# Distribution of gaps between points

If you choose $n-1$ points uniformly and independently at random from the unit interval, what is the distribution of the lengths of the $n$ intervals without points in them?

To make it a little more concrete. If $n=4$ and I choose points at $0.9$, $0.2$ and $0.5$ then the four intervals are $0.2$, $0.3$, $0.4$ and $0.1$.

They each have the same distribution, with mean $1/n$. You can imagine choosing $n$ points on a circle of circumference $1$, and then choosing one of them to split the circle, leaving $n-1$ points and $n$ intervals.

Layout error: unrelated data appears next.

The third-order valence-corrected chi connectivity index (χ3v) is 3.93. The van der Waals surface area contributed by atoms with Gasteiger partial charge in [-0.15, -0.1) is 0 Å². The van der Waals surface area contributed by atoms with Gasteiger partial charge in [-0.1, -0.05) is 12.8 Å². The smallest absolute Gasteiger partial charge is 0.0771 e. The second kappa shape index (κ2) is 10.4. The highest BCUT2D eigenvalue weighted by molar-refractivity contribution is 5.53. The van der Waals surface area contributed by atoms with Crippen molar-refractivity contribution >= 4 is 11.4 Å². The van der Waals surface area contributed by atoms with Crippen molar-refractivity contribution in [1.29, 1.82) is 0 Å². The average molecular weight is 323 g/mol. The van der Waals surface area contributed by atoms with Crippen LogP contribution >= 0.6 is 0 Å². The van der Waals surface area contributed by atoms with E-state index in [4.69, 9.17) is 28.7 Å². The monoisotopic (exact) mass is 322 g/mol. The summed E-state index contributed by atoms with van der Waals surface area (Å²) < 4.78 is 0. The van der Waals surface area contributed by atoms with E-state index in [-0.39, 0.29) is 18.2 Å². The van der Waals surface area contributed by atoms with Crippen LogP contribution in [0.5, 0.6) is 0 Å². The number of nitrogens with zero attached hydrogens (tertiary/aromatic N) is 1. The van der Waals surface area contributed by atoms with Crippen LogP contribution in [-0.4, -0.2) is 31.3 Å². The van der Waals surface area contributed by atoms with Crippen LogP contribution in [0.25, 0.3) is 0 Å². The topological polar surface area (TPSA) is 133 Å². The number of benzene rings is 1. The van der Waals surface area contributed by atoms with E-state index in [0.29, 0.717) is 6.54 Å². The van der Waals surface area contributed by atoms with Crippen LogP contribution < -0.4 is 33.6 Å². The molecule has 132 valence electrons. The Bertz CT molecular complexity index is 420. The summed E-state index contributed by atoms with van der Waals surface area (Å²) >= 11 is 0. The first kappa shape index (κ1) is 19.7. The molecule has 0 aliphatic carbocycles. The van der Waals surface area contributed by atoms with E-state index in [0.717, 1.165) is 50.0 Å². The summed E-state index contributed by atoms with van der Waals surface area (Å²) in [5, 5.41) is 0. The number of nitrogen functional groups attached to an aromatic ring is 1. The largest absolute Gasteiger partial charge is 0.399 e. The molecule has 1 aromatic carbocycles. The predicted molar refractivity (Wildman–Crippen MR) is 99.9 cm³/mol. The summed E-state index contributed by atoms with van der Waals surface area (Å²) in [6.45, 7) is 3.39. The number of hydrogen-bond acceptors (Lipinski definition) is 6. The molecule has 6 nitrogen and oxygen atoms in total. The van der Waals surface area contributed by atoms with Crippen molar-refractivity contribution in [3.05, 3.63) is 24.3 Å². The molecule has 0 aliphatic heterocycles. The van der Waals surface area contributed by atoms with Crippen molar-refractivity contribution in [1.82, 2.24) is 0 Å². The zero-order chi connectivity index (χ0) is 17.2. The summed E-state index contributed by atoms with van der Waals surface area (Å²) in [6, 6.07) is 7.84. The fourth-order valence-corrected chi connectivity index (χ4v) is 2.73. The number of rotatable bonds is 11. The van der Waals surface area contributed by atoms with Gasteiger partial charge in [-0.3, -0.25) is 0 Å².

So let's look at the distribution of the first interval. The probability all the $n-1$ points are above $x$ is $(1-x)^{n-1}$ so the density of the length of the first (and so each) interval is $(n-1)(1-x)^{n-2}$. This is a Beta distribution with parameters $\alpha=1$ and $\beta=n-1$.
Although the intervals are identically distributed, they are not independently distributed, since their sum is $1$.
• @Lembik Try this: Break the interval in two places and you are likely to have one big piece and two small pieces: the probability of being able to make a triangle is only 25%. So small pieces are more likely than big pieces. The effect is in fact not extreme: the mean length here is about $0.33333$ while the median length ("as likely as not above or below") is about $0.29289$ Aug 4, 2013 at 18:11